Western Price Survey / Archives
February 4, 2000
Neither rain, nor gas spikes, nor lack of demand-or even nuclear power cutbacks-seemed to have much of an impact on Western energy prices this week. By and large, power prices at major hubs and the California Power Exchange stuck within fairly narrow ranges, despite what might be considered significant market disruptions.
On Monday, traders awoke to an announcement by Pacific Gas & Electric that both units at Diablo Canyon nuclear station had been limited to just 13 percent of output because incoming storms posed the threat of huge ocean swells. When waves are high, PG&E explained, kelp and debris can clog the cooling water intake systems, so the utility made the "safe and conservative decision" to limit output to about 150 MW per unit, reported plant spokesperson Jeff Lewis. The limits lasted a day for Unit No. 2; which was reported back to full service by Tuesday morning. Unit No. 1 lagged a bit, sticking at 61 percent until restoring full output by Wednesday.
The announcement appeared to boost prices at the California/Oregon Border to 35.5 mills/KWh but that was not far out of line with the 34 mills to 34.7 mills prices being set by the California Power Exchange.
Even after the units were back, CalPX wobbled between 33 mills and 34.4 mills/KWh, signaling that the Diablo outages were not much of a factor, possibly because of low loads on the exchange. COB dropped to weekend levels of 29 mills/KWh.
Neither, apparently, was a report that the 2,074 MW Colstrip had tripped off-line. Owner/operator PP&L Montana declined to confirm any "minor outages" but the Reuters News Service had reported the plant was off Monday. In any event, Northwest prices were unfazed- sticking in the 27.5 mills to 30 mills/KWh range all week. By the end of the week, the Mid-Columbia price was trailing off to 26 mills for Friday/Saturday deliveries.
Bonneville Power Administration kept its surplus postings at 29 mills to 30 mills/KWh for peak and 26 mills to 26.5 75 mills/KWh for off- peak power (subject to variations on the CalPX Northwest indicies).
The mystery of the marketplace is why off-peak power is so high, especially given the drenching that Northern California and the Northwest have taken in recent weeks.
"Our best guess is that, for some reason, natural gas is on the margin during off-peak," one trader said. Compared to the low 21 mills and 22 mills/KWh prices for overnight power at Palo Verde and Four Corners, the California market at 26 mills to 28 mills/KWh seemed to offer premiums, even with congestion eroding the price. "We love the prices, but we're concerned they could tank any minute," a Southwest seller said.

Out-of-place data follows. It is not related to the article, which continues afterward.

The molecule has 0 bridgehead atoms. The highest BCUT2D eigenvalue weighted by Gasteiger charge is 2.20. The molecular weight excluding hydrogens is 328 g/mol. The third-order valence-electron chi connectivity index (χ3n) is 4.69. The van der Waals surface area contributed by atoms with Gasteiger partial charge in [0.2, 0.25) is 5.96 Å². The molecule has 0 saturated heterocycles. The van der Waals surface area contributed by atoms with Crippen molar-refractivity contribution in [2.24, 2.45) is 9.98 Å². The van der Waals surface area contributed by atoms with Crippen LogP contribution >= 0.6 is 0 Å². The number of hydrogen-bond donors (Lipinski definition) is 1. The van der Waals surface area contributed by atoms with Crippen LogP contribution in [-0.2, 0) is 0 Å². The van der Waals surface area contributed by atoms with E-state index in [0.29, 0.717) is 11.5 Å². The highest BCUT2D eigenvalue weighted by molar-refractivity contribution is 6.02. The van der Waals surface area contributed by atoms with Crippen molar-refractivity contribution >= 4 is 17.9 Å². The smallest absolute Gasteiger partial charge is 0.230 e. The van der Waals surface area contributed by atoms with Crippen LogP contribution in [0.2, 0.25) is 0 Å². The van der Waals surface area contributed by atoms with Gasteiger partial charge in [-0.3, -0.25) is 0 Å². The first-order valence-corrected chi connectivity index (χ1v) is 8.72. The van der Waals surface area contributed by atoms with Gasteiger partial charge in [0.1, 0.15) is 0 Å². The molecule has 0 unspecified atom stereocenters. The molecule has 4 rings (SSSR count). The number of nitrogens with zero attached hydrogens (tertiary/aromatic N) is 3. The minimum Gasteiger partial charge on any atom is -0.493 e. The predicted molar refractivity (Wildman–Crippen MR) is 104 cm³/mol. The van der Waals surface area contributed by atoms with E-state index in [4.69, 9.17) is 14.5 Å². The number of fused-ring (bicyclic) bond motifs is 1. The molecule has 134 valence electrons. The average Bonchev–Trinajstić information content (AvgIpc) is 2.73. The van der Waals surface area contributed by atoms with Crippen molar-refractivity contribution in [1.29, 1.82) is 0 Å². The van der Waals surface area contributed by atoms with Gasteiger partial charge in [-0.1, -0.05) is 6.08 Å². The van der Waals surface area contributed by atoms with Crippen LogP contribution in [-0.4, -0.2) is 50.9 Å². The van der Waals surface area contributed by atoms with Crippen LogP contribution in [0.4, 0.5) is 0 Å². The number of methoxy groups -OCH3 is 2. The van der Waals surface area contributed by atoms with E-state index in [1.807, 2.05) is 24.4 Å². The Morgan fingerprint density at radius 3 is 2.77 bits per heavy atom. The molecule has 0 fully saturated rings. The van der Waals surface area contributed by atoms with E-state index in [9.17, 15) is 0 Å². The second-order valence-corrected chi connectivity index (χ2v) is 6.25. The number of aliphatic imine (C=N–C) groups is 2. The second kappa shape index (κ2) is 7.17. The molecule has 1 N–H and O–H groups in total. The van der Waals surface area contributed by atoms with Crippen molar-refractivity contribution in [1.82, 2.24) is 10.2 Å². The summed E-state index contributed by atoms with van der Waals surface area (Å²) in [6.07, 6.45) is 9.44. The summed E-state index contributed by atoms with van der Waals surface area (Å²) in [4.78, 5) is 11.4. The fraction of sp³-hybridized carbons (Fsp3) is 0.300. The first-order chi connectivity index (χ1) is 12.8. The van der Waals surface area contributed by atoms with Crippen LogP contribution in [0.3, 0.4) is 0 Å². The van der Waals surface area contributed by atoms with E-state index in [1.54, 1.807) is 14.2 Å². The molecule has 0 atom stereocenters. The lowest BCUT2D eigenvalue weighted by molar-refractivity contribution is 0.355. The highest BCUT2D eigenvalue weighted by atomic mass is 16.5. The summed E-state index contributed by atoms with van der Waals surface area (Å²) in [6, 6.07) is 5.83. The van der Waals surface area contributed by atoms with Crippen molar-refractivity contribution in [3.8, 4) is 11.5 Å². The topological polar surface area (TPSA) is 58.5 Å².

Northwest parties denied withholding hydro at night to capture higher prices in the daytime market, but that remained a speculation for many [Arthur O'Donnell].
Gas Flaps Around Like a Windsock
Natural gas markets were blown by the winds of constant change this week, although most of the movement was attributed to volatility on the NYMEX screen rather than any fundamental market events. Prices at major hubs rose as much as $0.22/MMBtu before retreating to a middle- ground position. Wednesday afternoon saw the highest peaks, driven by NYMEX traders' perceptions of tight supplies and growing demand in Eastern and Midwestern markets.
Asking for the current Western price on Thursday was just a matter of timing. "High early, low late," was the assessment of one trader, who recounted prices at $2.80, $2.68 and $2.72-all for the Southern California Border at different hours of the day.
Similarly, the San Juan Basin moved between $2.59 and $2.48, and the Permian price edged a bit higher in the $2.54 to $2.62/MMBtu range.
The Alberta index also covered a huge terrain, starting the week at $(C)2.98/Gigajoule and rising to as much as $3.17/Gj before settling at $3.05/Gj at the close Thursday [A. O'D.].
Archives of the Western Price Survey for the past year are also available online.
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